Author Topic: For you guys who own a lathe  (Read 6479 times)

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Offline Capt12B

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Re: For you guys who own a lathe
« Reply #15 on: June 15, 2013, 07:57:03 PM »
Very nice mev, lots of talent on this forum ;D

Offline Mev

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Re: For you guys who own a lathe
« Reply #16 on: June 16, 2013, 07:27:57 PM »
couple more....

Offline Fiona

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Re: For you guys who own a lathe
« Reply #17 on: June 16, 2013, 08:49:10 PM »
There is a lot of talent, I agree capt  ;D

Offline Fumar

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Re: For you guys who own a lathe
« Reply #18 on: July 11, 2013, 10:44:26 AM »
I work as a CNC programer/setter/opperator on milling machines and lathes..

After looking at a billet box and thinking I could make that in my sleep (the machined part) shame I don't have access to the machines for personal use.

One of my co-workers yesterday said if I ask the boss nicely they do allow you to use the machinery in your own time for personal projects..

but It would restrict me to only machining materials we already use. Steel.. Stainless Steel and aluminum.

I need to get of my arse and make some mods..

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Re: For you guys who own a lathe
« Reply #18 on: July 11, 2013, 10:44:26 AM »

Offline DirkDampf

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Re: For you guys who own a lathe
« Reply #19 on: July 25, 2013, 10:55:20 PM »
The same with me too. But I'd struggle to clamp a billet with a size of a mod into a 54 Inch  chuck. lol

Offline DirkDampf

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Re: For you guys who own a lathe
« Reply #20 on: July 26, 2013, 01:33:14 PM »
What about making 510 driptip plugs. I've got one and it's very handy to get to the coil of my Kayfun without emtying the tank and it's also good  for carrying around an atty without risk of leaking or damaging the driptip.   8)

Offline fynn4703

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Re: For you guys who own a lathe
« Reply #21 on: August 04, 2013, 05:21:00 PM »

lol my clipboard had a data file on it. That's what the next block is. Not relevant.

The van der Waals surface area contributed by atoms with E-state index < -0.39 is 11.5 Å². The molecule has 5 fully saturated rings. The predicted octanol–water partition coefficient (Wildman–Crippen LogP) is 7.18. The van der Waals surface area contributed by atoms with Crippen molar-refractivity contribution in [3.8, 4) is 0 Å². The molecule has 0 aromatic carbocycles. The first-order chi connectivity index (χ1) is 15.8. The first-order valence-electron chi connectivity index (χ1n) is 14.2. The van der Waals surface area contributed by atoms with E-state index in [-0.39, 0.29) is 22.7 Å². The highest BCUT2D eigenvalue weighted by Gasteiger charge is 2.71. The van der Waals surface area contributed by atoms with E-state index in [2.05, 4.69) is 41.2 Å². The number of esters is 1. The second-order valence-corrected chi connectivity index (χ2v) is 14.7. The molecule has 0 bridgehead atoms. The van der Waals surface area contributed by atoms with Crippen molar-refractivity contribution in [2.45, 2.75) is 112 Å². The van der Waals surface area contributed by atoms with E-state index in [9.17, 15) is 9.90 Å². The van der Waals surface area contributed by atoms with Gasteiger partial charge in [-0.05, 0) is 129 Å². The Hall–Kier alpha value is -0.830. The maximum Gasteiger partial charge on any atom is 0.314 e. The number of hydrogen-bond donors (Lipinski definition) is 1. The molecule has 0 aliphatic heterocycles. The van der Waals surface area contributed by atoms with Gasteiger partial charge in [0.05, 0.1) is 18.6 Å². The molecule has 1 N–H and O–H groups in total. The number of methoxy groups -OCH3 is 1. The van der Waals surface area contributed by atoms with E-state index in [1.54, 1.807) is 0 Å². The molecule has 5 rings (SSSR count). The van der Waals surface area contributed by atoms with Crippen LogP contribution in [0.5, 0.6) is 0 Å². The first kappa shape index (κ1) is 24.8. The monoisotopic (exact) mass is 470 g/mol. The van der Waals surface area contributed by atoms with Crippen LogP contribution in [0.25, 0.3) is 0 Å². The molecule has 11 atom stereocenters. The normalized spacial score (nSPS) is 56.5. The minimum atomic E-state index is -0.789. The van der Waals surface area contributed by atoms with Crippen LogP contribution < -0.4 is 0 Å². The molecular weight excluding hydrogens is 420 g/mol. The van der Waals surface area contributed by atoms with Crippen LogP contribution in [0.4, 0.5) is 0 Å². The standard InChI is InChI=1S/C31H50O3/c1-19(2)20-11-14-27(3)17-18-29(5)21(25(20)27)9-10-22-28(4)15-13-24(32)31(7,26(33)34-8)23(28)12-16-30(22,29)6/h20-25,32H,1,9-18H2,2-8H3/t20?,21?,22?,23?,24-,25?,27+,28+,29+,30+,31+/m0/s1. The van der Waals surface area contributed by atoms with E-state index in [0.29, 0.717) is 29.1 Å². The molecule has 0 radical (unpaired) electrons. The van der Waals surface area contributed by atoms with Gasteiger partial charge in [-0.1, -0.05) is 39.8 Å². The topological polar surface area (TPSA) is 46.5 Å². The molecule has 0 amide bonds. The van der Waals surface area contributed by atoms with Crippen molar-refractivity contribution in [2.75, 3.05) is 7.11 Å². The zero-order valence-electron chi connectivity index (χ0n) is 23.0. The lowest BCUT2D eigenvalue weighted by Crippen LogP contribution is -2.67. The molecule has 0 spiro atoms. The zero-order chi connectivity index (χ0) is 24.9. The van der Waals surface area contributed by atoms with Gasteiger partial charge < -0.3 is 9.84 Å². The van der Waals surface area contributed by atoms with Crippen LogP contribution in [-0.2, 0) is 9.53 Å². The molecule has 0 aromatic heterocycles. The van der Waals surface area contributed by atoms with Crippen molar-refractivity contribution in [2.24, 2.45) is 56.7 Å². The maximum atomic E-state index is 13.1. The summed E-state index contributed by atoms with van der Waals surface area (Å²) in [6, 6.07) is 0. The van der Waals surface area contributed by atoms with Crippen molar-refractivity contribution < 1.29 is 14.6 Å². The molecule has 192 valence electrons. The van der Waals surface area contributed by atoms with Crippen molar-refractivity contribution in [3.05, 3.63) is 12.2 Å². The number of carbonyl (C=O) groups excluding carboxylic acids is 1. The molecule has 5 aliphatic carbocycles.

Hi Guys

I found this article on a Lathe forum and wanted to share it with other Lathe owners. I apologise if you have seen it before but cried with laughter the first time I read it and wanted to share :-)



A lighthearted look at buying a first lathe by Michael Oxley in Model Engineer

Making the Most of Your Lathe

All of us have lathes, or would like to have them, and although much has been written about their use, most of it is theoretical stuff of little practical value. I have long felt the urge to give some hints and advice on the art of turning, most of which I have acquired the hard way.

Many of our readers will wake up on Christmas morning apparently paralysed from the knees down. After struggling vainly for a few minutes, they will realise that this is not due to any overnight affliction. but is caused by a huge packing case delicately poised across the foot of the bed. Closer examination will reveal that this packing case contains a brand new Myford Super 7, complete with powerful motor and all accessories, a present from their loving wives, in return for the pair of seamless nylons which they hurriedly bought at about a quarter-past ten the previous evening. These people can get cracking right away, but some of us are less fortunate, and may have to make do with a second-hand machine; so let us consider what the lathe is and what to look for when purchasing one.

Basically, a lathe consists of a roughly shaped block of metal known as the bed to which all the other bits are attached. Some of the bits should be fixed firmly, others may be slid about, and it is most important to choose a lathe which has the right bits fixed and the right bits left loose.

The bed is usually decorated with a tasteful pattern of hammer-marks, saw-cuts and drill holes, and quite a lot may be deduced about the character of the previous owner by a close examination of his lathe bed.